Woodrow Wilson High School under fire for name

Judith Ingram, Wilson parent and member of D.C. History and Justice Collective. (WTOP/Dick Uliano)
Judith Ingram, Wilson parent and member of D.C. History and Justice Collective. (WTOP/Dick Uliano)

Parents, students, Wilson graduates, historians and neighbors gathered in the school auditorium Tuesday night for a community forum devoted to the matter of considering the school’s name. (WTOP/Dick Uliano)

"I don't think that the name currently represents what we are as a school now," said Charlie Nichols, an 11th grader at Woodrow Wilson High in D.C. (WTOP/Dick Uliano) 
“I don’t think that the name currently represents what we are as a school now,” said Charlie Nichols, an 11th-grader at Woodrow Wilson High in D.C. (WTOP/Dick Uliano)

President Barack Obama won the 2009 Nobel Peace Prize Friday Oct. 9, 2009. The stunning choice made Obama the third sitting U.S. president to win the Nobel Peace Prize. Theodore Roosevelt, center, won the award in 1906 and Woodrow Wilson, right, won in 1919.
Twenty-eighth American President Woodrow Wilson led the nation to victory in World War I, but his racial history is concerning to the community of his school. (AP File Photo)

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Judith Ingram, Wilson parent and member of D.C. History and Justice Collective. (WTOP/Dick Uliano)
"I don't think that the name currently represents what we are as a school now," said Charlie Nichols, an 11th grader at Woodrow Wilson High in D.C. (WTOP/Dick Uliano) 
President Barack Obama won the 2009 Nobel Peace Prize Friday Oct. 9, 2009. The stunning choice made Obama the third sitting U.S. president to win the Nobel Peace Prize. Theodore Roosevelt, center, won the award in 1906 and Woodrow Wilson, right, won in 1919.

WASHINGTON — America’s 28th president led the nation to victory in World War I. He appears on many historians’ lists of the country’s best presidents, but a conversation is underway about taking that name off one of Washington’s most diverse high schools — Woodrow Wilson High in Northwest D.C.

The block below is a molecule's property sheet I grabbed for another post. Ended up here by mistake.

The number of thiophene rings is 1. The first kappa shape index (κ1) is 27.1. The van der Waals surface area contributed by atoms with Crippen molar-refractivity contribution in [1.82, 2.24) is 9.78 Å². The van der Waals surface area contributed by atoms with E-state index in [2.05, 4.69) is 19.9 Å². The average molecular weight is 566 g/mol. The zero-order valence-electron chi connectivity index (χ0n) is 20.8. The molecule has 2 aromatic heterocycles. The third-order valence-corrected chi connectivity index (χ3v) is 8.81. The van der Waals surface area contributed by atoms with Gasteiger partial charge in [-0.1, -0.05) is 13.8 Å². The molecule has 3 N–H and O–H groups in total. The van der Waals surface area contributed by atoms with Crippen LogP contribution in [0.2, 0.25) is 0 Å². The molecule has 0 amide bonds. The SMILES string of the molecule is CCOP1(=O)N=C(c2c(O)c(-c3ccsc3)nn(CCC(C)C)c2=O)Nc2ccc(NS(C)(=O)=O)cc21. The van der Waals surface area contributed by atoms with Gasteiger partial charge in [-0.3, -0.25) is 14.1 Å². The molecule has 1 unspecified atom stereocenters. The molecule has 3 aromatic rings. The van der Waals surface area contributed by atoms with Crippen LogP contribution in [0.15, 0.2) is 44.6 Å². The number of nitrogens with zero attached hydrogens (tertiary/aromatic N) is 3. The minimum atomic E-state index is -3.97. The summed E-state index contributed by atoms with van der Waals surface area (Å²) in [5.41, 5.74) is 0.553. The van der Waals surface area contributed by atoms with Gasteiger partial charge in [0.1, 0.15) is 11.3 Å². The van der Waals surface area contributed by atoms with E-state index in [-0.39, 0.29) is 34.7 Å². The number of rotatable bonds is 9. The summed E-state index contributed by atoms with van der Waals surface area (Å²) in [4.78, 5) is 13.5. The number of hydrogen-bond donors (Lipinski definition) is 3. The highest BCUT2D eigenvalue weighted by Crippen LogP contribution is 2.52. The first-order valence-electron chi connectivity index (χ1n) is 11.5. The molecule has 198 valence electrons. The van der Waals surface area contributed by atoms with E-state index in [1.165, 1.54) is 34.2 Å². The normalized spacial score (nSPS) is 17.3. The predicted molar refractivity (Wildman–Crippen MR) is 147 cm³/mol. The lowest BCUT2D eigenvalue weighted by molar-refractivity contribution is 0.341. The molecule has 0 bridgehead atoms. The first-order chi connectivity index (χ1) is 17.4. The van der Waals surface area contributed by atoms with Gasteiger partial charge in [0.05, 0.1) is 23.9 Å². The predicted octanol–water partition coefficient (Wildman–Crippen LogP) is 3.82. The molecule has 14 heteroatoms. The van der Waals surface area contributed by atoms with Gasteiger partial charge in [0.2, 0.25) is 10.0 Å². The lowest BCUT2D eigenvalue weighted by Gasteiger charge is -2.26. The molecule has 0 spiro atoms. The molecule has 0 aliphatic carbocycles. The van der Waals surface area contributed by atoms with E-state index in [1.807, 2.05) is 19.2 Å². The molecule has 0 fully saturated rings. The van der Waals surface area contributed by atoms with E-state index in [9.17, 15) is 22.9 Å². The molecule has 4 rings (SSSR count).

“Woodrow Wilson was a very committed segregationist, and we would certainly like to see the name changed to somebody or something that is more in line with the school’s ideals and the city’s values,” said Judith Ingram, parent of a 10th-grader and member of the ad hoc group The D.C. History and Justice Collective.

Parents, students, Wilson graduates, historians and neighbors gathered in the school auditorium Tuesday night for a community forum devoted to the matter of considering the school’s name.

Are there doubts that President Wilson’s policies were racist?

“The (Wilson) administration is known, in terms of race relations, for segregating the federal government. And that’s true,” said Eric Yellin, Associated Professor of History and American Studies at University of Richmond and author of “Racism in the Nation’s Service: Government Workers and the Color Line in Woodrow Wilson’s America.”

“(Federal) offices for the first time were segregated. Sometimes people will say resegregated, but that’s not correct. Federal offices were never segregated until the Wilson administration.”

Yellin said African-American careers in the federal government were ruined because of Wilson’s policies of segregation in D.C.’s federal buildings.

“Every other year you see a promotion, people moving up in pay grade or responsibility — all of that comes to a halt in 1913-1914, and is lost for 3 generations,” Yellin said.

Do historians agree over the racial legacy of Wilson — born in Virginia, raised in Georgia, a former governor of New Jersey and president of Princeton University?

“A friend of mine once said he thought the two things that kept Wilson from transcending greatness were race and civil liberties. The record on race is not good,” said John Milton Cooper, professor emeritus at the University of Wisconsin-Madison, author of “Woodrow Wilson, A Biography,” and a 1957 graduate of D.C.’s Woodrow Wilson High.

Cooper praises Wilson on foreign policy. “He won our war, our first big, overseas war we ever fought, he won that war,” Cooper said, crediting Wilson with saving hundreds of thousands of lives by bringing World War I to an abrupt close.

On the matter of race, Wilson provided revolutionary filmmaker D.W. Griffith the illustrious venue of the White House to screen his ambitious silent classic “The Birth of A Nation.” The racist movie demonized African-Americans and lionized the Ku Klux Klan, sparking a revival for the white supremacist group that had developed in the years following the Civil War.

Not everyone is in favor of changing the name of the school.

“I would be OK if the name stayed. We can’t erase history,” said Kadesha Bonds, who teaches Mass Media and Communications at the high school.

“It is what it. They were who they are … Is (changing the name) going to help us close the achievement gap? Our biggest issue we have inside the school system is achievement gap.”

The conversation over the name of Wilson High School is well underway, placing in sharp relief the racial policies of the nation’s 28th president.

“I’ve heard some very controversial things about President Wilson, which almost makes me think they should change the name of the school,” said Zachary Kaplan, an 11th-grader there.

“I don’t think that the name currently represents what we are as a school now,” added Charlie Nichols, also an 11th-grader.

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